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ECU foods professor wants more flavor in beer

(Mar. 18, 1994)   —   There are ales and lagers, lights and stouts, porters, bocks, pilseners and specialty brews. But the average American restaurant patron might never know it, and that's a shame, according to an East Carolina University beverage management expert.
Dr. Jennifer E. Crouch, a professor in the Department of Nutrition and Hospitality Management , is convinced that most beer drinkers are missing out on the flavor of good brews and it may be time for restaurants to help broaden the tastes of their customers.
Restaurants should use their menus to give their customers a beer flavor range, Crouch said.
In England and Germany, where beer is socially accepted as a food, restaurants and taverns offer as many as eight different brands on tap in varieties ranging from lights to darks and from lagers to ales. Consumers select their beer according to the time of day and to complement the food they eat.
In those places, customers would no more say “Gimme a beer!” than they would say “Gimme a dinner!”
Beer flavor, according to Crouch, is too rich and varied to be limited to a selection of brands that taste nearly the same.
The professor teaches courses on running restaurants and managing food and beverage selection. When it comes to beer, she has more than a sampling interest. She says she doesn’t care much for the trendy brews — the lights and “ices” — or any beer with a color other than gold or brown. American specialty beer made by micro breweries are her favorites because the brew makers pay particular attention to taste and to putting flavor in their products.
The subject so intrigues her that Crouch once worked at a small brewery in England just to learn how to make a fine beer. She also worked in product marketing for a large American brewer.
With this background, it’s no wonder she chose beer as the subject for her doctoral dissertation at Cornell University. She completed her Ph.D earlier this year.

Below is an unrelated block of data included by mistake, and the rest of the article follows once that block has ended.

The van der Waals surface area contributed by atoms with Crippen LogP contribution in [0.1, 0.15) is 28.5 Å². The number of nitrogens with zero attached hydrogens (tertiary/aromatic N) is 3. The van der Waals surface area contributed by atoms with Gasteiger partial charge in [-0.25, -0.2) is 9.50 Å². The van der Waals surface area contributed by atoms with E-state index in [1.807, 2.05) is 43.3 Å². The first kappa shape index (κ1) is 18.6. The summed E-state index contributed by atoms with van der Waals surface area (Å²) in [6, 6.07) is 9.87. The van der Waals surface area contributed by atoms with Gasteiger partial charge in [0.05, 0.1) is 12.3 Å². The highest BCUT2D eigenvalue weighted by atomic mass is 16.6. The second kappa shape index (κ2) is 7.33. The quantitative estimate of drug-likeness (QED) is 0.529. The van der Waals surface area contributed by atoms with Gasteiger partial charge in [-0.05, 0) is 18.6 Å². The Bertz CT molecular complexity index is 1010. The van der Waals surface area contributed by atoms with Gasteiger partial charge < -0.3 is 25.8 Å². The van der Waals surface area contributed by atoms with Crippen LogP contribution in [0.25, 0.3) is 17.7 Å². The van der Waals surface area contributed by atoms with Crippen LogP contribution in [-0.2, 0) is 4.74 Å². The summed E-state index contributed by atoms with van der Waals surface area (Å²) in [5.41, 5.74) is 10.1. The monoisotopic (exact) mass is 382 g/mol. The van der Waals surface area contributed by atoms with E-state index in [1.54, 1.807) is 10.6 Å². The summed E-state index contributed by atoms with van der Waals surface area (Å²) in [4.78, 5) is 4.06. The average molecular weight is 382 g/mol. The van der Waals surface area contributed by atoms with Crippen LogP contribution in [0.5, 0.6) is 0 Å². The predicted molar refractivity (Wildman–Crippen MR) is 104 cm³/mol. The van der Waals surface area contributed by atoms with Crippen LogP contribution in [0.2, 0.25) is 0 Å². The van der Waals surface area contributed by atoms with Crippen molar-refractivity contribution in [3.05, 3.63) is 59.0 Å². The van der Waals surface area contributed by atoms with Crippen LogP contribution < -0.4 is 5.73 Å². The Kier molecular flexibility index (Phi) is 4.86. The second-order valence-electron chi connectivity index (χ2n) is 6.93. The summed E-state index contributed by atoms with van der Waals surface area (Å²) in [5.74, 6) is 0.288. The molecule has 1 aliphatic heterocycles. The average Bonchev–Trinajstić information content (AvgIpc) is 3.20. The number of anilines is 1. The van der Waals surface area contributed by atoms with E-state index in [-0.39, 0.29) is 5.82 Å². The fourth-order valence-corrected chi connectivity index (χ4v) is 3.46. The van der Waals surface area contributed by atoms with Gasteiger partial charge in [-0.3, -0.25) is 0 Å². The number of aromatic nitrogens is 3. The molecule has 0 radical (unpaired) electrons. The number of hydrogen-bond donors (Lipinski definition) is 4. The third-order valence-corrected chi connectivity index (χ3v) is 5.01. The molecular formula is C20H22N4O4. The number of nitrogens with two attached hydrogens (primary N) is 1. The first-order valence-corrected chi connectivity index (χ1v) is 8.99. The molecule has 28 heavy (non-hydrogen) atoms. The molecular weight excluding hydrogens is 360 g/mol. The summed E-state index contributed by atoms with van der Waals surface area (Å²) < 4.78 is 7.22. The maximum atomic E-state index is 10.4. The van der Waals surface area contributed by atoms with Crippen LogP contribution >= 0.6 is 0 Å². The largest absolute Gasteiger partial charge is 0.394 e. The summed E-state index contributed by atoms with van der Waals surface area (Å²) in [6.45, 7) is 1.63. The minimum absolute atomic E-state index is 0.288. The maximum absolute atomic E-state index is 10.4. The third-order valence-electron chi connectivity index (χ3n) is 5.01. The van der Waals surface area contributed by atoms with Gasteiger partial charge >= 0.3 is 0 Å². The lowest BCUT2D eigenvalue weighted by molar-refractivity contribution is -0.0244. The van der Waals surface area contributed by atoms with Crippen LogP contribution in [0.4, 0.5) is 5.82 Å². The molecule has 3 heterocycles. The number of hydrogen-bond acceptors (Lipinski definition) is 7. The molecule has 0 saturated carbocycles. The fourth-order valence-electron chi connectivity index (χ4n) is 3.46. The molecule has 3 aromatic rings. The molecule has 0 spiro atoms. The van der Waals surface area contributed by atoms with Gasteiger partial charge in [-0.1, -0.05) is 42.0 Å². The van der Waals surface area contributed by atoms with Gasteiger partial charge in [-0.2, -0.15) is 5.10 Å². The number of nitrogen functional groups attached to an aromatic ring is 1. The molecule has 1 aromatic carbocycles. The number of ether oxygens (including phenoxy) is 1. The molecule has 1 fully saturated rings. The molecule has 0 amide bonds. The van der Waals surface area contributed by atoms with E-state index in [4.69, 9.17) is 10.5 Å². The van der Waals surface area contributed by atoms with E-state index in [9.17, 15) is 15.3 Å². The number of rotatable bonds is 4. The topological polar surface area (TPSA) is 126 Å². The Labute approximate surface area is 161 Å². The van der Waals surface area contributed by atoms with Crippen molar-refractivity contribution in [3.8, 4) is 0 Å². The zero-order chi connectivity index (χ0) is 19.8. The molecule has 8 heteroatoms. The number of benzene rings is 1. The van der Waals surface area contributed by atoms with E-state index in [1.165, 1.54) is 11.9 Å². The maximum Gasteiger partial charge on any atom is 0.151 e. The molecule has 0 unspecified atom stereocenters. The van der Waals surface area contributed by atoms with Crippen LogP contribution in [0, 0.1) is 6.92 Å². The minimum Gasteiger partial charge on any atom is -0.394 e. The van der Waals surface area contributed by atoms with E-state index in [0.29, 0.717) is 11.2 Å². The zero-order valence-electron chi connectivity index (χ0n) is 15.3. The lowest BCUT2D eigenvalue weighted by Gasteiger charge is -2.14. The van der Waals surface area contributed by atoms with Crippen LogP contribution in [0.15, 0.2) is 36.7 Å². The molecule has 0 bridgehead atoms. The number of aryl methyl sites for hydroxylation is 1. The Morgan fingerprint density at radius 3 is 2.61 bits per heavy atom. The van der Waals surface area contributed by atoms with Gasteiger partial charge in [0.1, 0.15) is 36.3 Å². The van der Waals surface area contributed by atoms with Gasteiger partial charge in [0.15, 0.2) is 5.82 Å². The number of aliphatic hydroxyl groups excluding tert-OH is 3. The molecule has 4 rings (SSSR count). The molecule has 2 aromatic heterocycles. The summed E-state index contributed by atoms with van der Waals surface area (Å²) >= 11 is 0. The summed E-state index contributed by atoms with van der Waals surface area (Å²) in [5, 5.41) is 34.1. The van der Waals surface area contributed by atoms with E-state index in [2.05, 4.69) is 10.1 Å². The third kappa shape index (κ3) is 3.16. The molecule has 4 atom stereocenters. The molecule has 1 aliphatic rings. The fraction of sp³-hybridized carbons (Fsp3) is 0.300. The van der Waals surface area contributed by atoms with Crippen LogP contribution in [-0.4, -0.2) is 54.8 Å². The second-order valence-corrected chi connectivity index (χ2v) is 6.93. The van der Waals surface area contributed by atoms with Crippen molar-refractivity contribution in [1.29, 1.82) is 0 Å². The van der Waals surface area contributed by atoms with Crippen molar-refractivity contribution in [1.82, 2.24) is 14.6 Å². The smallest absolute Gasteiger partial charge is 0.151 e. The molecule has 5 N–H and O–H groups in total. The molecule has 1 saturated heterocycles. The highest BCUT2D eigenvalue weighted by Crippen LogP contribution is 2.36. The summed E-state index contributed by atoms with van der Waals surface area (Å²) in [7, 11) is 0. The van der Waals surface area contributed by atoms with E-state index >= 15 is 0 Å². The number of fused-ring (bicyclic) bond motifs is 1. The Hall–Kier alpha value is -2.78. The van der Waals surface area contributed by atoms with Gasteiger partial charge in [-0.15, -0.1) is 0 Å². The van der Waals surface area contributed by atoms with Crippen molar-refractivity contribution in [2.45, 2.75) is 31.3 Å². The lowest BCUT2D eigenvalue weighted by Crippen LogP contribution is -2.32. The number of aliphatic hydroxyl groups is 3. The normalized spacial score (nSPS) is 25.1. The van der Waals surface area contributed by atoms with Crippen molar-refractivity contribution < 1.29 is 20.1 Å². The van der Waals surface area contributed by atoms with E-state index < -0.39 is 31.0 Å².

The academic question for Crouch involved looking at how people acquire a taste for stronger beer flavors. Some social and cultural factors come into play here, and it appears that people in some regions of the country enjoy beer flavors that people in other parts of the country don’t care for very much.
Let’s face it. The first taste that most people remember about beer is bitter.
“It is an acquired taste,” Crouch explained. “Few people like it the first time, but most are willing to learn to like it.”
In Syracuse, N.Y., where she conducted part of her study, she discovered that beer drinkers followed the mainstream and picked the mild American pilsener brands.
But, in Seattle, Wash., where she also conducted research, most beer drinkers favored the stronger flavor of specialty beers.
Something else is interesting too. The beer consumers in Seattle have virtually the same taste recognition towards the bitterness in strong flavored beer as the drinkers in Syracuse. The difference is that the Seattle consumers chose to learn to like the stronger beer while the those in Syracuse did not.
Interestingly, she also found that a person’s taste for beer carries over to food. Someone who enjoys a strong, flavorful beer usually enjoys flavorful food too. Those that drink for flavor, according to Crouch, also demonstrate a greater sense of curiosity and enjoyment of adventure.
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